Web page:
Monday, May 23, 2011

Flappers, Banjos, White Slavers...Oh My!

Well, isn't it lovely outside?  Summer is in the air and I can't help but feel infected by it.  I'm beginning to get hyper and anxious for school to be let out, and I have some super plans for passing the time.  There will be some trips, I'm starring in a local musical, and I have the annual summer Zelda Playthrough to look forward too hehe.  Gotta love it.  Anyway, in celebration of my mood and the choice of next year's spring musical at school, I decided to look at one of my favorite Julie Andrews musicals.  No, its not Mary Poppins or The Sound of Music but rather one of her lesser known films that is famous only for the Tony-award winning show that is based on it.  It is a madcap adventure about a small town girl who comes to the big city with hopes of marrying for money instead of love (preferably the boss she works as a stenographer for) and her brushes with the wealthy and the white slavers of the 1920...and its funny too.  So let's get ready to Charleston with Julie and the gang as we revisit Thoroughly Modern Millie.

It's 1922 and Millie Dillmont has come to New York City to find a rich man to marry which, afterall, is the modern way.  She does away with her curls and dons beads and a flapper dress faster than you can say 'boop-boop-a-doop' and immediately runs into Miss Dorothy Brown, a wealthy and lovely girl who has come to the city to live with the poor and middle classes and to discover 'how the other half lives'.  They live in the Priscilla Hotel (for Single Young Ladies) where the fiendish Mrs. Meers kidnaps all the young girls who have no family and sells them into white slavery, and somehow they keep accidentally thwarting her evil plans through dumb luck.  Soon Millie meets Jimmy Smith, a devil-may-care dreamer who doesn't work and doesn't have much money (making him out of the question as a suitor)...and she finds herself falling for him.  At the same time she finds employment for the rich and attractive Mr. Trevor Graydon, a manager at the Sincere Trust bank.  Also in Millie's circle of friends is Muzzy Van Hossmere, a wealthy and crazed party gal who used to work in Vaudiville and now holds fabulous parties at her stately mansion.  Romance, suspense, laughs, and surprises all wait in the wings as Millie makes her way through the crazy and madcap 'modern' world.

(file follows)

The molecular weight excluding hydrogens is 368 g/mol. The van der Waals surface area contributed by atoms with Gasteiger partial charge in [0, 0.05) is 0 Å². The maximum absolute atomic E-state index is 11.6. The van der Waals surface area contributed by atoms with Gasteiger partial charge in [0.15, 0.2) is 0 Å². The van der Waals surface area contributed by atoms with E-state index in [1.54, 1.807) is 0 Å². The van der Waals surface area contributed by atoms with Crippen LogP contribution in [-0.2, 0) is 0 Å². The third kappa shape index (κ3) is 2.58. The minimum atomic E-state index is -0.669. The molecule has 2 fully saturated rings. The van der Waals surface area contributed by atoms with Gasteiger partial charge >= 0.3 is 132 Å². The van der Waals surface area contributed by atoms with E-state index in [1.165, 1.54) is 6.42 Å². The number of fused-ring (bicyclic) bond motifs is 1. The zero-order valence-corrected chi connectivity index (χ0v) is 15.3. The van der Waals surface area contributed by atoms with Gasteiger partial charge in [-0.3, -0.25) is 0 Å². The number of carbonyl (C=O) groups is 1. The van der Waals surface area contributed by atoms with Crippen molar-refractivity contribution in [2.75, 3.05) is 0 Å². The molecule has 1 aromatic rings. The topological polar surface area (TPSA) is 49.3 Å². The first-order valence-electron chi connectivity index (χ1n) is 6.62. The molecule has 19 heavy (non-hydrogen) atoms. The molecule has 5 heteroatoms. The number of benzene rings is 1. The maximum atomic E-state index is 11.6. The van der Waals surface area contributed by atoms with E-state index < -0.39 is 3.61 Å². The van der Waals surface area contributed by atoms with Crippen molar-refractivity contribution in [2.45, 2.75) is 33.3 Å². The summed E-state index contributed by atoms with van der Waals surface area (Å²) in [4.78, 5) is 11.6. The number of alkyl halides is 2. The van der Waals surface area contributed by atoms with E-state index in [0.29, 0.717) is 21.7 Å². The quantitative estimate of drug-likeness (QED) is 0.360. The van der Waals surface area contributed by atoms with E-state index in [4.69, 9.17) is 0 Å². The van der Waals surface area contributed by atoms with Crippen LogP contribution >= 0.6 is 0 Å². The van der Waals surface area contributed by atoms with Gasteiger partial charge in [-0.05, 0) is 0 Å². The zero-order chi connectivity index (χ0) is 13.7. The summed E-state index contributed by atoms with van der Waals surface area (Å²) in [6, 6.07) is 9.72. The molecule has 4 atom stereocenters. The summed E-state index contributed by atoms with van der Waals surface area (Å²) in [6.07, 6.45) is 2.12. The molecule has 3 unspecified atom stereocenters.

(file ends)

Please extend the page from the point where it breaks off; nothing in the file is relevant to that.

If there was ever a film that was tricky to summarize and cover all the bases, this is the one.  There isn't really a set story in this film so much as it is a chronicle of Millie's adventures in and around New York City in the 1920s...which allows for plenty of references to 20s films and comic opportunities.  Millie's continual silent-movie-esque mental comments to the screen are laugh out loud funny at times, and Mary Tyler Moore's characterization of the self-centered yet sweet Miss Dorothy is a true highlight performance...and what can one say about Carol Channing as Muzzy, except that there isn't enough of her.  Its a little long for the story its trying to tell, but one expects that from Roadshow musicals...this one has an Overture, Intermission, and Exit Music which add to its 2 hour and 30 minute run time.  And of course, if we didn't have this film, we wouldn't have the smash hit stage musical version (that our school will be performing this time next year) I can forgive it for its little foibles.  If you've never seen Millie, I definitely recommend it for a quiet evening (or a lazy afternoon)...its sure to put a smile on your face....OH! and those only familiar with the show should enter with no expectations...this is not that show, its its own animal.

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